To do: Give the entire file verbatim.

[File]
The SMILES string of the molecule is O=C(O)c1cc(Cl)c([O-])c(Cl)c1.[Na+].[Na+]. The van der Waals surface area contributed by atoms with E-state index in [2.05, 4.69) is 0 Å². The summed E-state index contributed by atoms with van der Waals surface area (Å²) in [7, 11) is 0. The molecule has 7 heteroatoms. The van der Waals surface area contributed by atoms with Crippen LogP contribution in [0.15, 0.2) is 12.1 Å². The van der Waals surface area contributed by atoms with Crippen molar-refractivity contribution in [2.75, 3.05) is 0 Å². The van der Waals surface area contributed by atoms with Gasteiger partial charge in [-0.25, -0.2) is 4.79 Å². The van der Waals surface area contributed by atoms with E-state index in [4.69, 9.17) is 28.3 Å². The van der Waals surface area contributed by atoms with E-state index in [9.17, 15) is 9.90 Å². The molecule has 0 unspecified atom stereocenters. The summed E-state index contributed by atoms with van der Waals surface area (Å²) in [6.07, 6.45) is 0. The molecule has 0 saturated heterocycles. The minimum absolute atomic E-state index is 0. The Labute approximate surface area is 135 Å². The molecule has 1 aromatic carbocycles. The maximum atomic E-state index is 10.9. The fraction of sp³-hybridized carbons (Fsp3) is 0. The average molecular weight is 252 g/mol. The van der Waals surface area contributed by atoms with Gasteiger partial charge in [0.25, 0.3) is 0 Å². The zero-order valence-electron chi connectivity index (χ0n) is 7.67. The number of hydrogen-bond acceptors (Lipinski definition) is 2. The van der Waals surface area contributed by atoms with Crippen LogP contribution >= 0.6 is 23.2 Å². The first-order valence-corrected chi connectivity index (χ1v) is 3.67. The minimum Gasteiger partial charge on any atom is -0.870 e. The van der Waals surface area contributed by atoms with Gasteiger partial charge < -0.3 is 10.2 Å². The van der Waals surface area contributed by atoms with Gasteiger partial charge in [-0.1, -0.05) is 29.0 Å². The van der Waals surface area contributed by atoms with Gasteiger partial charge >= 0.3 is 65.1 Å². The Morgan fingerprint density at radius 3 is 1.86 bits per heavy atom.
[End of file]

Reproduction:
The SMILES string of the molecule is O=C(O)c1cc(Cl)c([O-])c(Cl)c1.[Na+].[Na+]. The van der Waals surface area contributed by atoms with E-state index in [2.05, 4.69) is 0 Å². The summed E-state index contributed by atoms with van der Waals surface area (Å²) in [7, 11) is 0. The molecule has 7 heteroatoms. The van der Waals surface area contributed by atoms with Crippen LogP contribution in [0.15, 0.2) is 12.1 Å². The van der Waals surface area contributed by atoms with Crippen molar-refractivity contribution in [2.75, 3.05) is 0 Å². The van der Waals surface area contributed by atoms with Gasteiger partial charge in [-0.25, -0.2) is 4.79 Å². The van der Waals surface area contributed by atoms with E-state index in [4.69, 9.17) is 28.3 Å². The van der Waals surface area contributed by atoms with E-state index in [9.17, 15) is 9.90 Å². The molecule has 0 unspecified atom stereocenters. The summed E-state index contributed by atoms with van der Waals surface area (Å²) in [6.07, 6.45) is 0. The molecule has 0 saturated heterocycles. The minimum absolute atomic E-state index is 0. The Labute approximate surface area is 135 Å². The molecule has 1 aromatic carbocycles. The maximum atomic E-state index is 10.9. The fraction of sp³-hybridized carbons (Fsp3) is 0. The average molecular weight is 252 g/mol. The van der Waals surface area contributed by atoms with Gasteiger partial charge in [0.25, 0.3) is 0 Å². The zero-order valence-electron chi connectivity index (χ0n) is 7.67. The number of hydrogen-bond acceptors (Lipinski definition) is 2. The van der Waals surface area contributed by atoms with Crippen LogP contribution >= 0.6 is 23.2 Å². The first-order valence-corrected chi connectivity index (χ1v) is 3.67. The minimum Gasteiger partial charge on any atom is -0.870 e. The van der Waals surface area contributed by atoms with Gasteiger partial charge < -0.3 is 10.2 Å². The van der Waals surface area contributed by atoms with Gasteiger partial charge in [-0.1, -0.05) is 29.0 Å². The van der Waals surface area contributed by atoms with Gasteiger partial charge >= 0.3 is 65.1 Å². The Morgan fingerprint density at radius 3 is 1.86 bits per heavy atom.